Green product watch: Detergents, flooring, and low-flow fixtures
Here’s the latest news and advice on greener products, adapted from the August 2009 issue of Consumer Reports.
Do “green” dishwasher detergents really work? In Consumer Reports latest tests, dishwasher detergents without phosphates—which help clean but also boost algae growth in freshwater, threatening fish and other plants—tended to perform worst overall. Only two of seven phosphate-free detergents are worth considering: Method or Simplicity. Read Which detergents cut the mustard?
How to judge eco-flooring claims. Some of the flooring brands recently tested by Consumer Reports carry eco-labels. Wood flooring certified by the Forest Stewardship Council and Sustainable Forestry Initiative offers some assurance that it's from sustainably managed forests. But other flooring might have green attributes without those credentials.
Vinyl flooring certified by the industry FloorScore program meets California standards, the nation's toughest, for volatile organic compounds, which are linked to health problems and pollution. Our picks are on that list. But vinyl floors still bring other concerns, such as phthalate exposure, along with manufacturing and disposal hazards. Get more tips on How to choose flooring.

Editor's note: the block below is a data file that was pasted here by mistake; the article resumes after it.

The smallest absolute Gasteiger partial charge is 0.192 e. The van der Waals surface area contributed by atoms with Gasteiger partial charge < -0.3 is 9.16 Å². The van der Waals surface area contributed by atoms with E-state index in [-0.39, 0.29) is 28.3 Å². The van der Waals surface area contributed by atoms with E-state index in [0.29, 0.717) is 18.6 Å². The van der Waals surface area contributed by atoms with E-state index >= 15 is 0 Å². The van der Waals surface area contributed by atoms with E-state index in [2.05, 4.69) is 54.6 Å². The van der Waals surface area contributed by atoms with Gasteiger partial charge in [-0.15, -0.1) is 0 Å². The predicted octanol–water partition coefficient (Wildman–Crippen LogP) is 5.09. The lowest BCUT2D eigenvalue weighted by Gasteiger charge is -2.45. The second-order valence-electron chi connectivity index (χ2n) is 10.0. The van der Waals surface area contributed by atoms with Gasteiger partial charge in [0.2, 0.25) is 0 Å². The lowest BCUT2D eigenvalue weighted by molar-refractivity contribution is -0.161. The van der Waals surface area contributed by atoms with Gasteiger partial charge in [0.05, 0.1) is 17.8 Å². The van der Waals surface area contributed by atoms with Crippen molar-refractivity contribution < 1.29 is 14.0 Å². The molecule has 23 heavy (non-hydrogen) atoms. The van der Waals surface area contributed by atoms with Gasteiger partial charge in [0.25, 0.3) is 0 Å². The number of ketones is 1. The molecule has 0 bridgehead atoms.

Low-flow showerheads and toilets: Not all are created equal. Eight of the 18 models in Consumer Reports latest report on showerheads use less than the federal maximum flow rate of 2.5 gallons per minute; all meet the federal limit. But our panel of testers only found one model that could produce an invigorating spray – the American Standard FloWise Dual Function.
Consumer Reports latest tests of toilets revealed that not all could flush with success in every situation. Testers did find a 1.28-gallons per flush (gpf) standout performer from Kohler and a good 1.1-gpf model from Gerber. But several pricier models required an extra flush, negating any water savings.
Read Efficient showerheads and toilets can save you water.